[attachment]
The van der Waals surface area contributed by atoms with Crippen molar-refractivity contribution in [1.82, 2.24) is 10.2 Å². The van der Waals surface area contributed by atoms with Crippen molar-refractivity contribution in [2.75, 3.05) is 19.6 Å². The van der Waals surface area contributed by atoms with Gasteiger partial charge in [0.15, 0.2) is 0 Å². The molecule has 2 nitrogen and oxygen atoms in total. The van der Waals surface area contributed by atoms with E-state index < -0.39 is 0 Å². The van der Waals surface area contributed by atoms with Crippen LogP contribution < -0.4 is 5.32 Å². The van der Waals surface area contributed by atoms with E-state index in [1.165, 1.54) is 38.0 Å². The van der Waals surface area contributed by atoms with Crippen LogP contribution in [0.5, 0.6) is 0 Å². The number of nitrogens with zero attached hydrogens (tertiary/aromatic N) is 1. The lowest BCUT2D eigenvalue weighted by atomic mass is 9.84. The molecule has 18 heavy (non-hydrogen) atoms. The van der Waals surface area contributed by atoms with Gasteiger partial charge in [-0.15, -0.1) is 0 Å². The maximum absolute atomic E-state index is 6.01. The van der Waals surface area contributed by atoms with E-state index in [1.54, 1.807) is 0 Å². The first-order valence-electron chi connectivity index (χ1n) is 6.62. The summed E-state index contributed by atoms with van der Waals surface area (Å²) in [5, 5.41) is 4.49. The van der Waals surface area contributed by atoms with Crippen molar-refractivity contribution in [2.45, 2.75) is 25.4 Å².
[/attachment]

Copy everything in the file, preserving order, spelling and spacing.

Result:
The van der Waals surface area contributed by atoms with Crippen molar-refractivity contribution in [1.82, 2.24) is 10.2 Å². The van der Waals surface area contributed by atoms with Crippen molar-refractivity contribution in [2.75, 3.05) is 19.6 Å². The van der Waals surface area contributed by atoms with Gasteiger partial charge in [0.15, 0.2) is 0 Å². The molecule has 2 nitrogen and oxygen atoms in total. The van der Waals surface area contributed by atoms with E-state index < -0.39 is 0 Å². The van der Waals surface area contributed by atoms with Crippen LogP contribution < -0.4 is 5.32 Å². The van der Waals surface area contributed by atoms with E-state index in [1.165, 1.54) is 38.0 Å². The van der Waals surface area contributed by atoms with Crippen LogP contribution in [0.5, 0.6) is 0 Å². The number of nitrogens with zero attached hydrogens (tertiary/aromatic N) is 1. The lowest BCUT2D eigenvalue weighted by atomic mass is 9.84. The molecule has 18 heavy (non-hydrogen) atoms. The van der Waals surface area contributed by atoms with Gasteiger partial charge in [-0.15, -0.1) is 0 Å². The maximum absolute atomic E-state index is 6.01. The van der Waals surface area contributed by atoms with E-state index in [1.54, 1.807) is 0 Å². The first-order valence-electron chi connectivity index (χ1n) is 6.62. The summed E-state index contributed by atoms with van der Waals surface area (Å²) in [5, 5.41) is 4.49. The van der Waals surface area contributed by atoms with Crippen molar-refractivity contribution in [2.45, 2.75) is 25.4 Å².